이서구 / Rhee, Sue-Goo
석좌교수

Department / Institute / Center :
Lab of cell signaling/의생명과학부

Contact Information

Phone +82-2-2228-0600 Email rheesg@yuhs.ac Website

Educational Background

Undergraduate Education 1965 B.S., Seoul National University
Final Degree (University, Major) 1972 Ph. D., Catholic University of America (Organic chemistry)
Overseas Training (Institute, Supervisor) 1973 – 1975: Postdoctoral Fellow, Laboratory of Biochemistry
National Heart, Lung, and Blood Institute (NHLBI), National
Institutes of Health (NIH) Bethesda, MD (Drs. Earl R. Stadtman and Boon Chock)

Professional Societies and current positions

American Society of Biochemistry and Molecular Biology
American Chemical Society
The Society for Free Radical Biology and Medicine
The Korean Society for Molecular and Cellular Biology

Research Area(s)

Basic research
Research Field We discovered a family of peroxiredoxin (Prx) that catalyzes reduction of H2O2 and established that mammalian cells express six distinct Prx enzymes that not only protect against oxidative damage but also mediate cell signaling by modulating intracellular H2O2 levels. We showed that growth factors (EGF) induce a transient increase in intracellular H2O2 levels and that the essential cysteine of protein tyrosine phosphatases is the target of specific, reversible oxidation by H2O2 produced in cells stimulated with growth factors. These observations led to a new paradigm in receptor signaling wherein protein tyrosine phosphorylation is achieved not via activation of receptor protein tyrosine kinases alone, but through concurrent inhibition of protein tyrosine phosphatases by H2O2. Our studies revealed that Prx isozymes are extensively regulated via phosphorylation as well as hyperoxidation of the active site cysteine to cysteine sulfinic acid, with the reverse reaction catalyzed by sulfiredoxin. The reversible Prx cysteine hyperoxidation discovered by us proved critical for feedback regulation of steroidogenesis and constitutes a universal marker for circadian rhythms in all domains of life.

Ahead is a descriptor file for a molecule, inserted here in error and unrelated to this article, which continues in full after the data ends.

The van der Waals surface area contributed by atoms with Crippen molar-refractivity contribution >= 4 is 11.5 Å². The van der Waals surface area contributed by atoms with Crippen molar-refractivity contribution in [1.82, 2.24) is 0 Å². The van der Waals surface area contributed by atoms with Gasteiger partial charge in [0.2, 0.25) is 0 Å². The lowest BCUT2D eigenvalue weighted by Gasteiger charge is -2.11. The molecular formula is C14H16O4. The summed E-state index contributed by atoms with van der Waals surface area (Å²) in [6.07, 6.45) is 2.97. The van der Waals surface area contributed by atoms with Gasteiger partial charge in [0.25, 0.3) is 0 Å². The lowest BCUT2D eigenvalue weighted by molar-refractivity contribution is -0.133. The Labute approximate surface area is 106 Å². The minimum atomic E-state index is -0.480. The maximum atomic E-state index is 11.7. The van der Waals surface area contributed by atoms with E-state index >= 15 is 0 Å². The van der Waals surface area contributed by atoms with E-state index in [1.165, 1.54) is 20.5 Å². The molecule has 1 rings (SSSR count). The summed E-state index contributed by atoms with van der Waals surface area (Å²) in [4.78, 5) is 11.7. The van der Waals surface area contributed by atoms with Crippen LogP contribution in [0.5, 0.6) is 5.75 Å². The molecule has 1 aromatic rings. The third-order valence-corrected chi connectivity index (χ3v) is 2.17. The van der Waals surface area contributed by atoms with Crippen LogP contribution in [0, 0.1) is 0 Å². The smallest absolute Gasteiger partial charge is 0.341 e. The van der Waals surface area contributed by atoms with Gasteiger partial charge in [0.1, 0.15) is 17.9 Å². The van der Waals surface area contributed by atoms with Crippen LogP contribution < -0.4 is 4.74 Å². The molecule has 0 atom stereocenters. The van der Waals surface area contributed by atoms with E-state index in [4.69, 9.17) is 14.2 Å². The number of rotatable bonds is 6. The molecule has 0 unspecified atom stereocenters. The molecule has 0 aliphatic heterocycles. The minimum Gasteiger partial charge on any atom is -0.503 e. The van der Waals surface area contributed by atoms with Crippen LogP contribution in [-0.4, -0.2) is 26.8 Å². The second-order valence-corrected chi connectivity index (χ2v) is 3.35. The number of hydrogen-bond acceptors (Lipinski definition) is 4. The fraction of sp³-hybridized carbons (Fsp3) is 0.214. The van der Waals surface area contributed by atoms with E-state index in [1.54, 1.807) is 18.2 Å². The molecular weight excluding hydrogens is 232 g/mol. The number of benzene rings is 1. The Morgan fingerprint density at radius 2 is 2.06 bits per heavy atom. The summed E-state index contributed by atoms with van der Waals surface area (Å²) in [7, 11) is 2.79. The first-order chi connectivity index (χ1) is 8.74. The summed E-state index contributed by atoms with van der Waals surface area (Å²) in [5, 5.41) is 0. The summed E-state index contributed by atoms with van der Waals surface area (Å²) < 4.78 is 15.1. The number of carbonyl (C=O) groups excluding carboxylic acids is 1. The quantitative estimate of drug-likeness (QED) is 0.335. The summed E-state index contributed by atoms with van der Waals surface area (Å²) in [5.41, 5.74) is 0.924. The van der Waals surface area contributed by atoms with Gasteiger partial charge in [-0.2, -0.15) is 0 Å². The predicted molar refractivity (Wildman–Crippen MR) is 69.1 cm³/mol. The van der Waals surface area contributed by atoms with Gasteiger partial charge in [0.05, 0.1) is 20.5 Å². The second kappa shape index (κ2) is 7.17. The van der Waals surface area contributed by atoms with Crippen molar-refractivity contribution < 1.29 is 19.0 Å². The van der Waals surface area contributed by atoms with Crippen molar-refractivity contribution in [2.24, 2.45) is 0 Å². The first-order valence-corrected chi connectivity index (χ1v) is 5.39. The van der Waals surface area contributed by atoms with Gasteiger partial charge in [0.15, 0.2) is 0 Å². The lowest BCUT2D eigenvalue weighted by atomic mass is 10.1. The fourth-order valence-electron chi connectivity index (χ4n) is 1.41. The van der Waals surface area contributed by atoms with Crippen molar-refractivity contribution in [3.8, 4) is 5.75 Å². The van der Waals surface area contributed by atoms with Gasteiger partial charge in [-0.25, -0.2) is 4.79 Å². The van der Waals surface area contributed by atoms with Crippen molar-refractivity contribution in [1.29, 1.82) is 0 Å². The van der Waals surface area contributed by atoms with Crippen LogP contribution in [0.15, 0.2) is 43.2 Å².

Diseases Diseases caused by defects in ROS metabolism or signaling
Possible Collaboration Intracellular messenger function of hydrone peroxidie in receptor signaling pathways..
Development of inhibitors of peroxiredoxin and sulfiredoxin as chemotherapeutics.
Effect of the disruption of circadian rhythm on various organ functions (Brown adipo tissue, heart, muscle, liver, adrenal gland).
Role of STAT3 in the signaling by cytokines and growth factors
Role of reactive oxygen species in fatty liver disease

Research Methods

Protein purification.
Assay of various antioxidant enzymes
Protein carbonylation assay
Surface plasmon resonance
Phage display
Develop intrabody

Lab.

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Location of Office ABMRC center
Location of Lab. ABMRC center 208호
Contact person Name: 길인섭 / Tel: 2228-0752 / E-mail: iskil@yuhs.ac

Major Published Articles and Books

1.Bae SH, Sung SH, Oh SY, Lim JM, Lee SK, Park YN, Lee HE, Kang D, Rhee SG. (2013). Sestrins activate Nrf2 by promoting p62-dependent autophagic degradation of Keap1 and prevent oxidative liver damage. Cell Metab. 8;17(1):73-84.
2.Kil IS, Lee SK, Ryu KW, Woo HA, Hu MC, Bae SH, Rhee SG. (2012). Feedback control of adrenal steroidogenesis via H2O2-dependent, reversible inactivation of peroxiredoxin III in mitochondria. Mol Cell. 8;46(5):584-94.
3.Bae, S. H., Sung, S. H., Cho, E. J., Lee, S. K., Lee, H. E., Woo, H. A., Yu, D.-Y.,, Kil, I. S. and Rhee, S. G (2011).: Concerted Action of Sulfiredoxin and peoxiredoxin I Protects Against Alcohol-Induced Oxidative Injury in Mouse Liver. Hepatology 53, 945-953, 2011
4.Woo HA, Yim SH, Shin DH, Kang D, Yu DY, Rhee SG. (2010). Inactivation of peroxiredoxin I by phosphorylation allows localized H(2)O(2) accumulation for cell signaling. Cell. 19;140(4):517-28.